U.S visitors require machine-readable passports by October 

Canadians exempt

Starting Oct. 1, 2003 travellers entering the United States under the Visa Waiver Program must have a machine-readable passport.

Any traveller without a machine-readable passport will be required to obtain a U.S. non-immigrant visa in advance, at a cost of $100 US. Like the passport, this visa will contain machine-readable biographical data.

Countries participating in the Visa Waiver Program were told in advance they would be required to issue machine-readable passports. The new rules apply to adults and children.

There are 27 countries that participate in the U.S. visa waiver program, including Australia, France, New Zealand, Japan and the UK.

This requirement does not apply to Canadians, as Canada is not a participating country in the visa waiver program. The authorization for Canadian citizens to travel to the United States without a visa in the U.S. comes from other immigration laws.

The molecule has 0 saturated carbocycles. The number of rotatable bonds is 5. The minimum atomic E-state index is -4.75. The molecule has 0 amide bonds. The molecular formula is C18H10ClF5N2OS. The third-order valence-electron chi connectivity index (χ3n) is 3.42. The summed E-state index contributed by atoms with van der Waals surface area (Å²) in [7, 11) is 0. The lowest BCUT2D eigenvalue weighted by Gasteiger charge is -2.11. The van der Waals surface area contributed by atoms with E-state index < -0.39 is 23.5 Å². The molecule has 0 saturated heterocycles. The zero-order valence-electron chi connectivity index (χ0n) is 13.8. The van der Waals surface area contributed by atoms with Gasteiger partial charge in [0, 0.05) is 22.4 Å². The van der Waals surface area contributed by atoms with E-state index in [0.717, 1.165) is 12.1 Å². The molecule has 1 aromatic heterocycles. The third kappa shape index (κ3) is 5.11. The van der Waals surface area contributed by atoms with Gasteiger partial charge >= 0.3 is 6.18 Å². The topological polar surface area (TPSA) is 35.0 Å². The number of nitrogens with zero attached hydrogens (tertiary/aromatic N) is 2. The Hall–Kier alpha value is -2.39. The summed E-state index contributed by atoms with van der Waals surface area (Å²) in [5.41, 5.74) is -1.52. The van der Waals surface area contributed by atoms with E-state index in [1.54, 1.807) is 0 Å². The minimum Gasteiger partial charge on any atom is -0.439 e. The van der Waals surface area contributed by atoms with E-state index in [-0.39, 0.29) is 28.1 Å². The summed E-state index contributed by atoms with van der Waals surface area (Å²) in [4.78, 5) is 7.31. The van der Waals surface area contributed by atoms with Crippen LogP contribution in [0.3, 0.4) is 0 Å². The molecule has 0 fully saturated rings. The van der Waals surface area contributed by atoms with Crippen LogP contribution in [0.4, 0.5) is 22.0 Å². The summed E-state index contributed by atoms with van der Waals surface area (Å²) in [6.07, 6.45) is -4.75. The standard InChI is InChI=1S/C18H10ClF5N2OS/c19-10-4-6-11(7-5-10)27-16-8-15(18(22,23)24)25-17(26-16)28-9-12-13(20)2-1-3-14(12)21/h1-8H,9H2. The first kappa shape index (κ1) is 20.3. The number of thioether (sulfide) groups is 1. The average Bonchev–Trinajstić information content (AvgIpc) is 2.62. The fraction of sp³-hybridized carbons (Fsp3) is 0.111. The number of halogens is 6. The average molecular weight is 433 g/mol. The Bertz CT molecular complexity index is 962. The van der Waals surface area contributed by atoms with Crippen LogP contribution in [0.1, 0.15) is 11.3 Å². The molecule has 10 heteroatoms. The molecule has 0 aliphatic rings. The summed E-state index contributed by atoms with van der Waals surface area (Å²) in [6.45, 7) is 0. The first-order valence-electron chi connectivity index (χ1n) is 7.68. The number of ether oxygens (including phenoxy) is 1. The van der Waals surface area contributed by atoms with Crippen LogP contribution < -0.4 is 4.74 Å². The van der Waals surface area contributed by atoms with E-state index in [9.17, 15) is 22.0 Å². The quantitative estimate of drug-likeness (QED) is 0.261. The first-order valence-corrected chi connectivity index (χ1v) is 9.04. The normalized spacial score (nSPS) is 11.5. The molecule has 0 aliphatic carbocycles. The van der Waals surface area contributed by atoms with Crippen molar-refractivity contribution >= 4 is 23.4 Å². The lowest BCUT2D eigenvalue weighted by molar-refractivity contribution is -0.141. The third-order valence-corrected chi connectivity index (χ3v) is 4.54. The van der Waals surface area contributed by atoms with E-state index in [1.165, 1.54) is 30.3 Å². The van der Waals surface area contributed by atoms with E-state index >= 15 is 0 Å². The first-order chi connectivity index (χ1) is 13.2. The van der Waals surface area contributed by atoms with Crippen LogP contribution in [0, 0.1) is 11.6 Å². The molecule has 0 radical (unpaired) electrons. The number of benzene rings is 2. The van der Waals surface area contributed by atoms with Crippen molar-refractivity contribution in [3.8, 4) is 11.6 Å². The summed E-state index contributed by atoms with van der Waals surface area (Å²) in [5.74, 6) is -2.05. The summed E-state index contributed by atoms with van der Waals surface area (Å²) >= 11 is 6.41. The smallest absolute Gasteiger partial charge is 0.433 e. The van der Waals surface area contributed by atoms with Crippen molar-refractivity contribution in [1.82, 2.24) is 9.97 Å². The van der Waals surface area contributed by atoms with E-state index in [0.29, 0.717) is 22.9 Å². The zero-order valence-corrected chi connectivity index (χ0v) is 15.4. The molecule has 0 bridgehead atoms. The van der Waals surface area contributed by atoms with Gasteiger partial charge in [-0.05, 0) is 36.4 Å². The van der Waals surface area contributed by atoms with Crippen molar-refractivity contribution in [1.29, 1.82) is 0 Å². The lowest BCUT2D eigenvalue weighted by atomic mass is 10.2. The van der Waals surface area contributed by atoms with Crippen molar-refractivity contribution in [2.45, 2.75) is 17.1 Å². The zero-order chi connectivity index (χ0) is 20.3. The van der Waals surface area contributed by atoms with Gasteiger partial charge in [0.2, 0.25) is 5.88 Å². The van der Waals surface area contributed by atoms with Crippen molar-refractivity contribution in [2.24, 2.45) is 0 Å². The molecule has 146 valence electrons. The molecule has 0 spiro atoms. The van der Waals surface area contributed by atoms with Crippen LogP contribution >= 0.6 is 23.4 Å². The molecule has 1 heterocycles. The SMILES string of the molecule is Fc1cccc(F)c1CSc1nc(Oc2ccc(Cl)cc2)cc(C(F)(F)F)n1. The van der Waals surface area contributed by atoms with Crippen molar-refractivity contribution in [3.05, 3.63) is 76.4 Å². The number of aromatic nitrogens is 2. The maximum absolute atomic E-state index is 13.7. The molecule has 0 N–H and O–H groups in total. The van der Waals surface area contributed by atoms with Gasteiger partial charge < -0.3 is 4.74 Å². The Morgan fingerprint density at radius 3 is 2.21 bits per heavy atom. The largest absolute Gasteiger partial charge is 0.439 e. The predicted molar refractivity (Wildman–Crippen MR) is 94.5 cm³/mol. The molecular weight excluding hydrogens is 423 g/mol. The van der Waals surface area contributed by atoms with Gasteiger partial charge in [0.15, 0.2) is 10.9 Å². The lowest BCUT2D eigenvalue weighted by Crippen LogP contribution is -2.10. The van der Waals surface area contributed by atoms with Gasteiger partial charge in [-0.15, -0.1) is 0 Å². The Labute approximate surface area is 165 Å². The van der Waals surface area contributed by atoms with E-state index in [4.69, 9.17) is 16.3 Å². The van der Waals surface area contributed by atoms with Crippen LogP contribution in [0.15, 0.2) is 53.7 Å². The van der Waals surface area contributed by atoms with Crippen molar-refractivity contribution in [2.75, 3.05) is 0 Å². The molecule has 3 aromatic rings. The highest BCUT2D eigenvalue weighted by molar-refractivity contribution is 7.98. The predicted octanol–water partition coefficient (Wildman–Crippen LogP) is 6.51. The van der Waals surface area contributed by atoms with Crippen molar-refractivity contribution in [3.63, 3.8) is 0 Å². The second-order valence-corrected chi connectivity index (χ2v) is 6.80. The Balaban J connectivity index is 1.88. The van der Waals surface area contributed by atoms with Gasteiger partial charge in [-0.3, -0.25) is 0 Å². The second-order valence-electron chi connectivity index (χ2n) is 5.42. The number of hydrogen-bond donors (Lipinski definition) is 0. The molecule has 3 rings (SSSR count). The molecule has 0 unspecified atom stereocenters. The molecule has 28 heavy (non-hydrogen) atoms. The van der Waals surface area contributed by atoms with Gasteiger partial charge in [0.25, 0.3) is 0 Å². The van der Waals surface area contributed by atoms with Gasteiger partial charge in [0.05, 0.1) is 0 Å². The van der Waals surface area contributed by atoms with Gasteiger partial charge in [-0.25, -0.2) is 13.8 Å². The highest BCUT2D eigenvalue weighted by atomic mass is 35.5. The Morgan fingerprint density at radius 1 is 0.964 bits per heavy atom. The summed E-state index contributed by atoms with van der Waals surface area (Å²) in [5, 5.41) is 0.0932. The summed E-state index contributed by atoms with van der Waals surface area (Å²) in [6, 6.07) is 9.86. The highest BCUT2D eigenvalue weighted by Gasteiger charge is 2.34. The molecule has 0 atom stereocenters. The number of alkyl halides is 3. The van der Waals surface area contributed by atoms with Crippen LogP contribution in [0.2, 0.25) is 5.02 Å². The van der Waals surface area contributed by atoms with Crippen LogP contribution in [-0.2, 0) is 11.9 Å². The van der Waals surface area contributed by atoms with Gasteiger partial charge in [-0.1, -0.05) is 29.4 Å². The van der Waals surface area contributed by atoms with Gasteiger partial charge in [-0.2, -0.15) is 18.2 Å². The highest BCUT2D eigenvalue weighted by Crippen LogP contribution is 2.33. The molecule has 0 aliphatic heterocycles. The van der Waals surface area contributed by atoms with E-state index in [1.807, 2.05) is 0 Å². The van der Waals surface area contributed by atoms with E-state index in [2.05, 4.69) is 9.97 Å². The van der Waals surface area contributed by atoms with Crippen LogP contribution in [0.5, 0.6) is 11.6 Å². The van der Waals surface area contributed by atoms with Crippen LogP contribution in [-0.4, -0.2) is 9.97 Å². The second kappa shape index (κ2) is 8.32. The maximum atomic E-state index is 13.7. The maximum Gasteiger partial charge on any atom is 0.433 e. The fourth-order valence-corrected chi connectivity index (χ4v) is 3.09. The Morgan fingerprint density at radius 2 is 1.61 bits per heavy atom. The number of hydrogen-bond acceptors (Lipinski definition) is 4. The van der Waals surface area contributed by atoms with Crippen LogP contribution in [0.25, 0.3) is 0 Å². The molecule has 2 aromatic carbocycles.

Machine readable passports can be identified by a strip of typed characters including the passport number, expiry date, sex, name, date of birth in two lines at the bottom of the biographical page on the inside of the back cover.

If a traveller has any doubt about whether a passport qualifies as machine-readable, they should check with the passport-issuing authority for their country of origin.

Machine-readable passports are said to enhance security at ports of entry as they can be scanned at entry and exit points and a traveller’s details can be quickly cross-referenced with immigration databases.

This enables faster processing of travellers and also provides advanced passenger information, so border inspectors can do most of their processing before a flight arrives.

This requirement was mandated by the U.S Patriot Act of 2001 and was scheduled to come into effect in 2007. It has been brought forward earlier in the wake of the Sept. 11 terrorist attacks.


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